—The high canyon walls of Kershaw-Ryan State Park hide a verdant paradise of lush grassy lawns, manicured flower beds, and park facilities so well-maintained they practically sparkle. Actually, the spring that feeds this canyon literally sparkles, as it feeds into a children’s wading pool that is open to visitors during the hot summer months. The Canyon Overlook trail gives a beautiful perspective of the park from above, where the stripe of green at the canyon’s bottom lies in stark contrast to the parched desert all around. (parks.nv.gov)
—Half a billion years ago, our humble section of North America had yet to emerge from the ocean’s depths. These Cambrian Era seas teemed with forms of plant and animal life unlike any the Earth had previously seen. As they slowly died off, they collected on the sea floor, where their bodies were squeezed between layer upon layer of detritus that would eventually become the shale found at Oak Springs. Today, at the Oak Springs Trilobite Site, a well-placed rock hammer can split those layers back apart, revealing the fossils preserved inside. And if you’re lucky enough to split open a rock and find a trilobite, it’s yours to keep. (travelnevada.com, search “Oak Springs”)
Bouncing through paradise on the trails of Sedona
On the Jeep’s dashboard GPS screen, we’re floating, gently, in a featureless white Matrix void, with absolutely nothing around us. Meanwhile, absolutely everywhere around us swells the real-world beauty and deep magic of Sedona, Arizona, through which we’re jouncing, violently, on a rock-addled, gonzo rut called Greasy Spoon, the basic roadness of which is apparently so slight that SkyNet has simply blanked on it. That meaty smack you hear is my shoulder greeting the doorjamb for the umpteenth time. We’re going about 3 mph, straight down.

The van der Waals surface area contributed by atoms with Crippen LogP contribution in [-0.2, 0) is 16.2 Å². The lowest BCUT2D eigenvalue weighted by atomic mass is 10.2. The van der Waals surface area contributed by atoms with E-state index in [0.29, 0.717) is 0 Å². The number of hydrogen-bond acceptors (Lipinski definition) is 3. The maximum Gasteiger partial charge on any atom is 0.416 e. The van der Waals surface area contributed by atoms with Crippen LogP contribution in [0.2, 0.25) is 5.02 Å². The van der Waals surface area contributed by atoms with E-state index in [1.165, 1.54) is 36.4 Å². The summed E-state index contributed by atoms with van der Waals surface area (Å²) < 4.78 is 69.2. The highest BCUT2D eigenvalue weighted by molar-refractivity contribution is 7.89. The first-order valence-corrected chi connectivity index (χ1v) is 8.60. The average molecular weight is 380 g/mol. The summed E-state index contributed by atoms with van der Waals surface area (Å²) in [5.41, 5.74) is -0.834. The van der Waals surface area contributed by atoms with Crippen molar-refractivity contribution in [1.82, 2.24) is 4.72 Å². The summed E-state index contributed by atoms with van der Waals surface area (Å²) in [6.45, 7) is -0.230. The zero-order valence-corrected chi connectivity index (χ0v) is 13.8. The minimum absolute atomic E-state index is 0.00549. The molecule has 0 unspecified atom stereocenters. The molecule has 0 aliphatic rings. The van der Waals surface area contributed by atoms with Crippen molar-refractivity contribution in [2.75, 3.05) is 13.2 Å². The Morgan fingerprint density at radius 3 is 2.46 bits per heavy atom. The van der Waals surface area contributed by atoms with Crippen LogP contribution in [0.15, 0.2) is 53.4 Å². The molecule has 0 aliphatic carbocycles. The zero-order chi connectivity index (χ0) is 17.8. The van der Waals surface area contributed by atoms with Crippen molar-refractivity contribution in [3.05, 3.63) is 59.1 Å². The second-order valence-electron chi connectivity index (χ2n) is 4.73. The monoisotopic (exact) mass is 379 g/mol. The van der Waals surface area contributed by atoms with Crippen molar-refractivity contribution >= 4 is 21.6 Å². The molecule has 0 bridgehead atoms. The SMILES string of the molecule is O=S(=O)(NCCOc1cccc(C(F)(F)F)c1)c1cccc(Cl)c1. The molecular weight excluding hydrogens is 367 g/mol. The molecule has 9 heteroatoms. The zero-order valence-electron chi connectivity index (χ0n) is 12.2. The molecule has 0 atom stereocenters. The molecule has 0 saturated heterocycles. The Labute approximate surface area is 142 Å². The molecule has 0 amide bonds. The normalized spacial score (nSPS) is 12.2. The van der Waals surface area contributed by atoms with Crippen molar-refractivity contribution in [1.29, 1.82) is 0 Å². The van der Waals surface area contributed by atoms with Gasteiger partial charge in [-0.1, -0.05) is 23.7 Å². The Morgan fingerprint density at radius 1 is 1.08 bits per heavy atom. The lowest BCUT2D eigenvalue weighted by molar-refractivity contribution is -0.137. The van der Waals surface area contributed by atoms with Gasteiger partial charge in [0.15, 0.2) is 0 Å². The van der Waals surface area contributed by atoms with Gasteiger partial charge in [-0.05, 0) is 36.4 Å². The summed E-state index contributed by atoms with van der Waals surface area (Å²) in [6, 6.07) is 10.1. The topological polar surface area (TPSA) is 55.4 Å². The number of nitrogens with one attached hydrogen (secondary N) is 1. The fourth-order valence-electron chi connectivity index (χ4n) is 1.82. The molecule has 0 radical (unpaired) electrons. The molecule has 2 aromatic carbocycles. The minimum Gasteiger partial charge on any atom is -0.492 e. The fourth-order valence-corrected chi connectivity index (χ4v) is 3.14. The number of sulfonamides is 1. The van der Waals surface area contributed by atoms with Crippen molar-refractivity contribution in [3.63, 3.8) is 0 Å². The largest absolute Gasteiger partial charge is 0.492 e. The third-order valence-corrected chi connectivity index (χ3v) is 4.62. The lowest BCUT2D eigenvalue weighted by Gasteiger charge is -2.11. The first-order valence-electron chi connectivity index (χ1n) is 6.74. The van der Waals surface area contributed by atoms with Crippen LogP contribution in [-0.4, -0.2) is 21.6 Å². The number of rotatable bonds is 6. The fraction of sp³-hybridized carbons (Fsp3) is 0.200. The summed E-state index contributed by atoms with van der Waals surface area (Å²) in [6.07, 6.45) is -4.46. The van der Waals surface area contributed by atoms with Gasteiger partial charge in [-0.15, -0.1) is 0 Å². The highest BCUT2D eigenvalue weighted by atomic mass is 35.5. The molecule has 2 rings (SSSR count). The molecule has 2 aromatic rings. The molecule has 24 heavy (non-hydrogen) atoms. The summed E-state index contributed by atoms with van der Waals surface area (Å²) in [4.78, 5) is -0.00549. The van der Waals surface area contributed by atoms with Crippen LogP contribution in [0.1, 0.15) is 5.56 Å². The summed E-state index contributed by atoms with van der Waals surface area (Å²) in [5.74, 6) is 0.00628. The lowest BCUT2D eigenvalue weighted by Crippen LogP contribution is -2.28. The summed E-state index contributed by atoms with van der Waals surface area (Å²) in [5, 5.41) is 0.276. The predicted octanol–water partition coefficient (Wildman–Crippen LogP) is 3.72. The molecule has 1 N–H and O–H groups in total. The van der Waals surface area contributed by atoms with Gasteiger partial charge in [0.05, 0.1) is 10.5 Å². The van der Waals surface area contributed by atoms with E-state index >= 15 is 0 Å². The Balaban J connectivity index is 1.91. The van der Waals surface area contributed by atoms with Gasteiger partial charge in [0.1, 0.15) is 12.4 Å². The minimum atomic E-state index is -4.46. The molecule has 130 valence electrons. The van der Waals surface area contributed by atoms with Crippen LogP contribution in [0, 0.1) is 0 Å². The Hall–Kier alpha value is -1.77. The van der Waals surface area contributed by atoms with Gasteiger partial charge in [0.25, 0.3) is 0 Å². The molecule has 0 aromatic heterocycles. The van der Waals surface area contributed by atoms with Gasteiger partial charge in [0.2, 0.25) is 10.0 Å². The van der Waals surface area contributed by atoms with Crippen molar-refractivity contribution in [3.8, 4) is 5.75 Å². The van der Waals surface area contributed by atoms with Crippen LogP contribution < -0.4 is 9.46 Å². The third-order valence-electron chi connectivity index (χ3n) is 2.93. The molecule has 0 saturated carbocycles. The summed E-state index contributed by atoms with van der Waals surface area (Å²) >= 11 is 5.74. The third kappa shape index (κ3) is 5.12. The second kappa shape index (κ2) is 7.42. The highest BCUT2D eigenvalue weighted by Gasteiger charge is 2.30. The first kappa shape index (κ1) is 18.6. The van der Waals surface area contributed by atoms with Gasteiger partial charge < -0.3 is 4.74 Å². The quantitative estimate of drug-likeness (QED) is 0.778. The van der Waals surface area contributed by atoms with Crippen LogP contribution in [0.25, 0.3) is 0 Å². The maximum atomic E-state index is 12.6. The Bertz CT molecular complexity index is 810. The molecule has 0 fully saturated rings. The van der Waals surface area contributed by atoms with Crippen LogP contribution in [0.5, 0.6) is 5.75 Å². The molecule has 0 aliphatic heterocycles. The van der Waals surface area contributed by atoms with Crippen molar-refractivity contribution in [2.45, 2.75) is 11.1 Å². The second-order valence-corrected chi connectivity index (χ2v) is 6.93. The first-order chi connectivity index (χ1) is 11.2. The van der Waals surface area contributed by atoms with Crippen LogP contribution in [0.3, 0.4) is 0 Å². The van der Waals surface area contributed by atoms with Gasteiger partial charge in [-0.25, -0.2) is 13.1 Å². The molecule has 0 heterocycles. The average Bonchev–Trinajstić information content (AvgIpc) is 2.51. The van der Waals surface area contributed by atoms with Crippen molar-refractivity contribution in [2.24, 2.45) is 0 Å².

“Woo-hoo!” Scott, the driver, shouts as we rattle to the bottom of the hill. The rush! He’s elated. I’m busy racking my vocabulary for a word that describes how four-wheeling — wheeling to aficionados — whipsaws you around the passenger seat no matter how slow your roll or how securely you’re belted in. Ooh, whipsaw actually works pretty well. BAM! See, there I go again; hello, doorframe!
Damn, though, this place is gorgeous. (Merely gorgeous? This is where my vocabulary fails.) The red stone spires robed in high-desert juniper and domed by the biggest sky since Montana — this is what draws an estimated 4 million beauty-guzzling visitors a year. Hikers. Bikers. Vortex-seekers. And wheelers. Numerous trails exist specifically for off-roading, varying in their degrees of technical challenge — the rises, drops, twists, and rock obstacles that add woo-hoo to the experience — and frequently beset by a rainbow infestation of pink, red, orange, and yellow tourism Jeeps.
Midway through our two-hour bounce along Greasy Spoon, my phone buzzes. It’s my wellness app telling me I’ve reached my 10,000-step goal, even though I’ve spent the whole day in this seat. That’s whipsawing.
Hey, look, a bobcat! Aw, nice of it to ferry that tired rabbit across the trail in its jaws. I love seeing the wonder of nature in action.
Another buzz, this one a news alert: missiles in Syria. Seems there’s no escaping real life, not even in paradise.
We roll back into town with the setting sun behind us, still vibrating from a couple great rides that day. Even though we’ve come to Sedona on a Thursday to avoid the crowds, we can’t avoid the crowd throttling the restaurant district. We snag the last table in The Cowboy Club and toast our adventures with drinks and rattlesnake sausage.